Scenes from the Kanda Matsuri

The Kanda Matsuri is one of Tokyo’s three biggest festivals. In the past, I’ve always gone on the final Sunday, when portable shrines are being paraded through the traditional neighborhoods around Kanda in the center of the city. This year, however, I went to check out the procession of people dressed in traditional costumes, which is held on Saturday.
It’s quite a different feeling from the great masses of humanity, cacaphony, and suffering faces of mikoshi carriers that you get on Sunday. This is basically a religious procession, and has a much more solemn atmosphere than the Sunday event.
The procession was led by a tengu, a mythical goblin-like creature. (Click here for a fascinating explanation of their origins, and why they have a long nose.)
tengu
Last year I saw a guy walking around in Shinjuku on shoes like this and was really curious about why he was wearing such unusual footwear. Maybe he was practicing to be a tengu in a festival like this one. These one-tooth geta are called tengu geta. There’s some interesting information about walking in them here.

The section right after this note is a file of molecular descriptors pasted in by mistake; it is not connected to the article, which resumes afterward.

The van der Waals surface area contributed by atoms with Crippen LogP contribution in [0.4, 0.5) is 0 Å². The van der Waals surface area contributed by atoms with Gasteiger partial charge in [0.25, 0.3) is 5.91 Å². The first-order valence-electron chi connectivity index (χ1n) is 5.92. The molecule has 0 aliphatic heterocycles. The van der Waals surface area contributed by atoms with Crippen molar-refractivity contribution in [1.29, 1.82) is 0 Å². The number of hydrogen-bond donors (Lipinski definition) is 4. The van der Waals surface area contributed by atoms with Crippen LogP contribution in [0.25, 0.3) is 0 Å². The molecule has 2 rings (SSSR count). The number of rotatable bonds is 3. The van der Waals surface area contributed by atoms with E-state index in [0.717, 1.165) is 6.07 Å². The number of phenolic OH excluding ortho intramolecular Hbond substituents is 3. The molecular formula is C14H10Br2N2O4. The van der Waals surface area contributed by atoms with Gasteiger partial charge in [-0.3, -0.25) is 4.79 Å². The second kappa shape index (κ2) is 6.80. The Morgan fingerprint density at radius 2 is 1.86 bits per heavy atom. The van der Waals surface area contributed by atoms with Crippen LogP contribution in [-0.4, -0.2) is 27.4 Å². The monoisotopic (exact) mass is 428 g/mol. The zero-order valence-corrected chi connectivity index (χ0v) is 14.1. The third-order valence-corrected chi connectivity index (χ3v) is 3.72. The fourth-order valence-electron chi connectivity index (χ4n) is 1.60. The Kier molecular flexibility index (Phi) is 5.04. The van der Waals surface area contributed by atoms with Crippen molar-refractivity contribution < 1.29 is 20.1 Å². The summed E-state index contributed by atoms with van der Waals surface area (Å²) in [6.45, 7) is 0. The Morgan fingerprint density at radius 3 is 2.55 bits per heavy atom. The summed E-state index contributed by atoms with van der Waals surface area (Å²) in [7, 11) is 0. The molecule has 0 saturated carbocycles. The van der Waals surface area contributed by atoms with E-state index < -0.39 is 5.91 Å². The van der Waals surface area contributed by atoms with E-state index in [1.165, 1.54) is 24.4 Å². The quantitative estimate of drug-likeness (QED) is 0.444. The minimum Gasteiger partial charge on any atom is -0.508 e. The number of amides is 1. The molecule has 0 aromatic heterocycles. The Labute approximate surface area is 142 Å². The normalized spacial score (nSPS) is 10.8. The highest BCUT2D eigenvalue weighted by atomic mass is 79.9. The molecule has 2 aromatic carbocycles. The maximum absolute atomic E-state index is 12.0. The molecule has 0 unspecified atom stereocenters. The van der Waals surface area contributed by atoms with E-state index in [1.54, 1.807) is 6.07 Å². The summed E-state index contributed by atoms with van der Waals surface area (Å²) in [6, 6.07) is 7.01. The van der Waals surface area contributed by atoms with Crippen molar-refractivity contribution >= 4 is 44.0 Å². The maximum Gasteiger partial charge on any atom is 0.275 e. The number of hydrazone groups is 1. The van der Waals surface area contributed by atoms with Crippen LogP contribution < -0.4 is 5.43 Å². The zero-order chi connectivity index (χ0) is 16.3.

tengu2

This is Daikoku, one of the seven gods of good fortune.

kanda daikokuten

Saturday has lots of kids mikoshis. Mikoshi festivals are quite rowdy, and my former-homestay family, who went to carry them almost every weekend during the summer, said that that fights used to be extremely common between rival groups, and still happen more often than you might think. I guess they have the kids out on a different day for safety reasons.

kanda drummer boy

kanda girl

Money saving tip!
If you go to a shrine for a blessing, you can pay tens of thousands of yen to get one of these haraegushi waved over your head a couple of times. This guy was purifying people all day for free.street blessing

kanda float

kanda matsuri float

kanda archer

The festival is said to have begun in the early 1600s as a celebration of Tokugawa Ieyasu’s victory at the battle of Sekigahara, which led to the unification of Japan. It was held every year until the late 1600s, but the shogun of the time decided that it had become too extravagent, and so it became a semi-annual event. In the present day, it is held in odd numbered years, and the Sanno festival is held in even-numbered years.

The festival has its own website with detailed information about all the events. You can also download a useful map that shows where the procession will be throughout the day. Unfortunately, the site is in Japanese only. http://www.kandamyoujin.or.jp/kandasai/h21/index.html

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